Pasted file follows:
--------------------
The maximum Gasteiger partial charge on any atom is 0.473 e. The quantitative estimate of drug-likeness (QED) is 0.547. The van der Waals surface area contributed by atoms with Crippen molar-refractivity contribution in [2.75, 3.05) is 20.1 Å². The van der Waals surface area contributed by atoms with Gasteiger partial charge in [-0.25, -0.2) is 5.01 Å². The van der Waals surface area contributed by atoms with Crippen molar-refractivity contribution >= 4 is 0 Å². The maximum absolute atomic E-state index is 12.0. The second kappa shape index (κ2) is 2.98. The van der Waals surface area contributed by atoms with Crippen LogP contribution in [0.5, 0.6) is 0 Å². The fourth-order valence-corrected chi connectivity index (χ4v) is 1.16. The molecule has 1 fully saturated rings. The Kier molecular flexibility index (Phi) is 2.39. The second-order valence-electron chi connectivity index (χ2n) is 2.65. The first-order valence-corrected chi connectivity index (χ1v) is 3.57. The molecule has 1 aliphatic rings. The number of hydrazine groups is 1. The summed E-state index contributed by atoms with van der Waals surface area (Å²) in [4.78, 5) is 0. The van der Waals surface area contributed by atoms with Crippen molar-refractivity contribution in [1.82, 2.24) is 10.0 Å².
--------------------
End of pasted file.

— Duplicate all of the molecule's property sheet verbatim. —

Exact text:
The maximum Gasteiger partial charge on any atom is 0.473 e. The quantitative estimate of drug-likeness (QED) is 0.547. The van der Waals surface area contributed by atoms with Crippen molar-refractivity contribution in [2.75, 3.05) is 20.1 Å². The van der Waals surface area contributed by atoms with Gasteiger partial charge in [-0.25, -0.2) is 5.01 Å². The van der Waals surface area contributed by atoms with Crippen molar-refractivity contribution >= 4 is 0 Å². The maximum absolute atomic E-state index is 12.0. The second kappa shape index (κ2) is 2.98. The van der Waals surface area contributed by atoms with Crippen LogP contribution in [0.5, 0.6) is 0 Å². The fourth-order valence-corrected chi connectivity index (χ4v) is 1.16. The molecule has 1 fully saturated rings. The Kier molecular flexibility index (Phi) is 2.39. The second-order valence-electron chi connectivity index (χ2n) is 2.65. The first-order valence-corrected chi connectivity index (χ1v) is 3.57. The molecule has 1 aliphatic rings. The number of hydrazine groups is 1. The summed E-state index contributed by atoms with van der Waals surface area (Å²) in [4.78, 5) is 0. The van der Waals surface area contributed by atoms with Crippen molar-refractivity contribution in [1.82, 2.24) is 10.0 Å².